The bladder is the organ function that leads to Enlightenment. Heiner discusses how ancient symbol scientists described the functioning of what is arguably the body’s most mystical and esoteric channel network, namely the Bladder.
What did real “surrender” mean to the ancient Chinese, and why did they deem it to be necessary for a person to live a fully authentic life? We’ll explore this question today, through the discussion of the characteristics attributed to the Kidney Channel Network of Chinese medicine. Ancient wisdom keepers defined the body’s root system as a type of “battery” for the storage of our core vitality, called “Source Qi”.
Our guest this week and next has a unique perspective from which to compare and integrate conventional and natural medicine. Steve Marsden was by all accounts a successful veterinarian, but felt that his toolkit of drugs and surgery was too limited to reliably achieve the kinds of outcomes that he wanted to with his furry, feathered, and scaled patients. Although initially wary of natural medicine, he was willing to investigate whether it could broaden and deepen his ability to help animals heal.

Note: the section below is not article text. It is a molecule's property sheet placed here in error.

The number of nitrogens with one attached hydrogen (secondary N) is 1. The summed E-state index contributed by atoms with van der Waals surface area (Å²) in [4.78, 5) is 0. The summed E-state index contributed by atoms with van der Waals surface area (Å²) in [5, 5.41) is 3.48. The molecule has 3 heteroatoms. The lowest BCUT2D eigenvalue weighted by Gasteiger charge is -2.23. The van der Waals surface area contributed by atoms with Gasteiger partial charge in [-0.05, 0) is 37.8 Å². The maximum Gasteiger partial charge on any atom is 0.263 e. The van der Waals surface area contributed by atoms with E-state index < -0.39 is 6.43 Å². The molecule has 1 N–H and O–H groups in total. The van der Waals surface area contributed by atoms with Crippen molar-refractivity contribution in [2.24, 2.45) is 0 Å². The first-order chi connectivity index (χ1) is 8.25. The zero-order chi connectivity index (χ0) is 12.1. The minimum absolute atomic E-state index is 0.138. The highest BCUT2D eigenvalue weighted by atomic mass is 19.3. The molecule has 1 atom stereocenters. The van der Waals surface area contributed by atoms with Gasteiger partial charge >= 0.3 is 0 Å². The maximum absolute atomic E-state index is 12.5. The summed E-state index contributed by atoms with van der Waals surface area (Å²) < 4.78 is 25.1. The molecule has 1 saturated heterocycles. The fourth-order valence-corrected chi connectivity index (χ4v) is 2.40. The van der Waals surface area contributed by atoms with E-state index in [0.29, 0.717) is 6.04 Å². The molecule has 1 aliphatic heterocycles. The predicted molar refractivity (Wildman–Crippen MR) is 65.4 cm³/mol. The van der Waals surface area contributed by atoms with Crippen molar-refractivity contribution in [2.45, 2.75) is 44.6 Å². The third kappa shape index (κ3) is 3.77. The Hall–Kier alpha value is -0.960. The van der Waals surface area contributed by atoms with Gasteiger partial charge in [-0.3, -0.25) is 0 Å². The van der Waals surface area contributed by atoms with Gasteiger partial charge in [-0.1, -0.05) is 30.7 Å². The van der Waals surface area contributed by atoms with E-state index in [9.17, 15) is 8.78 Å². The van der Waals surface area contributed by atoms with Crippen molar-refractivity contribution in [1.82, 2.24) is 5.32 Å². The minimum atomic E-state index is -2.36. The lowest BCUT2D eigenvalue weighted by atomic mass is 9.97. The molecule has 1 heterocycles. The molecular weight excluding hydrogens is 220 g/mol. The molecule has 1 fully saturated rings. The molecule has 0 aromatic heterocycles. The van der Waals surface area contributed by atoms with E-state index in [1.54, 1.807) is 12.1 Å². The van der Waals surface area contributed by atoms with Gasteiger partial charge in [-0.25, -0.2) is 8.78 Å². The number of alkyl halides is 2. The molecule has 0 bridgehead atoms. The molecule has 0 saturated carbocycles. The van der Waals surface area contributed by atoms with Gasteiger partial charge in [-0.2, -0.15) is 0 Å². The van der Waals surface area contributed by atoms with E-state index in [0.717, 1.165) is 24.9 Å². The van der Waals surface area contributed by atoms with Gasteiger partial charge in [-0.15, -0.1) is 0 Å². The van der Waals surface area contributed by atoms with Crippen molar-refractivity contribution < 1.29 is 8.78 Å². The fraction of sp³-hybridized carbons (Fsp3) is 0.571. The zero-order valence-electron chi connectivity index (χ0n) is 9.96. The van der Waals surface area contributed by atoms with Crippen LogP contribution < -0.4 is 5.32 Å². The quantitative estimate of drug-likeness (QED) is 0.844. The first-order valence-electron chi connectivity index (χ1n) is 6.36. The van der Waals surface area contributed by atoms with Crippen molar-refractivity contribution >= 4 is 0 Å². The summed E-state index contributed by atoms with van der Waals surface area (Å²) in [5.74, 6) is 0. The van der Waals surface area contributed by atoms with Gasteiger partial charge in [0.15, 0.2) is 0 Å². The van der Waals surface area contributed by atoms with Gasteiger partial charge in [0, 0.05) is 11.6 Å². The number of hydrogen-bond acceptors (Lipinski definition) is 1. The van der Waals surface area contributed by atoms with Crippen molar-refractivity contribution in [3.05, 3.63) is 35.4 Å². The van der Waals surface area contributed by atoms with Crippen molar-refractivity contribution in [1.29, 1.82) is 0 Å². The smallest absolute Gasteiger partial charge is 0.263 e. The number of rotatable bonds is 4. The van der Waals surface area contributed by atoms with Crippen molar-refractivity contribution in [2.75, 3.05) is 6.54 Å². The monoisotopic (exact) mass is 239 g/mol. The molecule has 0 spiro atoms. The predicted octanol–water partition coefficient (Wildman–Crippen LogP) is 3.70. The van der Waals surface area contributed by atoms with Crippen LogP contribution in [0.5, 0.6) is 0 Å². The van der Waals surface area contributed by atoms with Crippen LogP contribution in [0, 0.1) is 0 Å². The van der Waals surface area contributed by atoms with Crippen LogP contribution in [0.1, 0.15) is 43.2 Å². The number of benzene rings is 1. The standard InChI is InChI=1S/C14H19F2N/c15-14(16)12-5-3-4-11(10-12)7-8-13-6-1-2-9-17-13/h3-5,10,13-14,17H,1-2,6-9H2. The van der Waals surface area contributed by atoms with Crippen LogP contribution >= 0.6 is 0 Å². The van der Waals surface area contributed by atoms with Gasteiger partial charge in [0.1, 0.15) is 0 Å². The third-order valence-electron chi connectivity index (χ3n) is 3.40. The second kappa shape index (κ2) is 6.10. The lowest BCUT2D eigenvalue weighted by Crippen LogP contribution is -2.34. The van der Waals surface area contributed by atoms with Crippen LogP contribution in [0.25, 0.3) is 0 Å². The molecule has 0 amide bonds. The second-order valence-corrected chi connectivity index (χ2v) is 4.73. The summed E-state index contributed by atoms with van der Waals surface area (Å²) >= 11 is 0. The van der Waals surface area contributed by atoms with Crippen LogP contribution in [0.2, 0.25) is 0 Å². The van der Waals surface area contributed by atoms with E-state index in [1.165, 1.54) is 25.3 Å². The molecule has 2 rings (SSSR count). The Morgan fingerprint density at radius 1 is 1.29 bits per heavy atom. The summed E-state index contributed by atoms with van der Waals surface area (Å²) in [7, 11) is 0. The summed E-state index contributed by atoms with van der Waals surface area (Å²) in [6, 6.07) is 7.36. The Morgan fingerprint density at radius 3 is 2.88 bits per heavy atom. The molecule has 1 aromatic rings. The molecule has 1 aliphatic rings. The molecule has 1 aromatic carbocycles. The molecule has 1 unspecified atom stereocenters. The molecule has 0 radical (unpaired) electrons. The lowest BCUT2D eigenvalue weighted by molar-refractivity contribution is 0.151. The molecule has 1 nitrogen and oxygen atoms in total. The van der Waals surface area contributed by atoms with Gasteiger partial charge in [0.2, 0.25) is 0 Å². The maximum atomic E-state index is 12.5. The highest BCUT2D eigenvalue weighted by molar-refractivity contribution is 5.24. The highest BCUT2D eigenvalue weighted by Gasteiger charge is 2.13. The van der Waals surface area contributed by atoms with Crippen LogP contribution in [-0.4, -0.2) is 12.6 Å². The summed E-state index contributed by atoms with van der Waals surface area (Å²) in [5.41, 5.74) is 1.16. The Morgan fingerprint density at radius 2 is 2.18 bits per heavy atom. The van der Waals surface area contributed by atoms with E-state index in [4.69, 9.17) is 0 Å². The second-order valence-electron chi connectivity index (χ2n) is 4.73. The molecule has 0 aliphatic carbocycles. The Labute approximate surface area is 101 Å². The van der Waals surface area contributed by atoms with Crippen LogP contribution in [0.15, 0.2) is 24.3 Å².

Listen to the messages conveyed by your physical symptoms. In our culture, we are conditioned to think of symptoms as problems to fix. We have our growths removed with surgery, our fevers lowered with aspirin, and our rashes removed by steroid creams. While this kind of approach can have the blessing of alleviating our suffering, and even be a valuable component of our healing process, it alone does not address why the symptoms were there in the first place. Heiner and Laurie discuss the importance of listening to your body’s messages about what is out of balance, and learning to make corresponding choices that support the movement toward health. Even in a state of good health, our physical form can be understood as sacred reflection of the inner working of our being.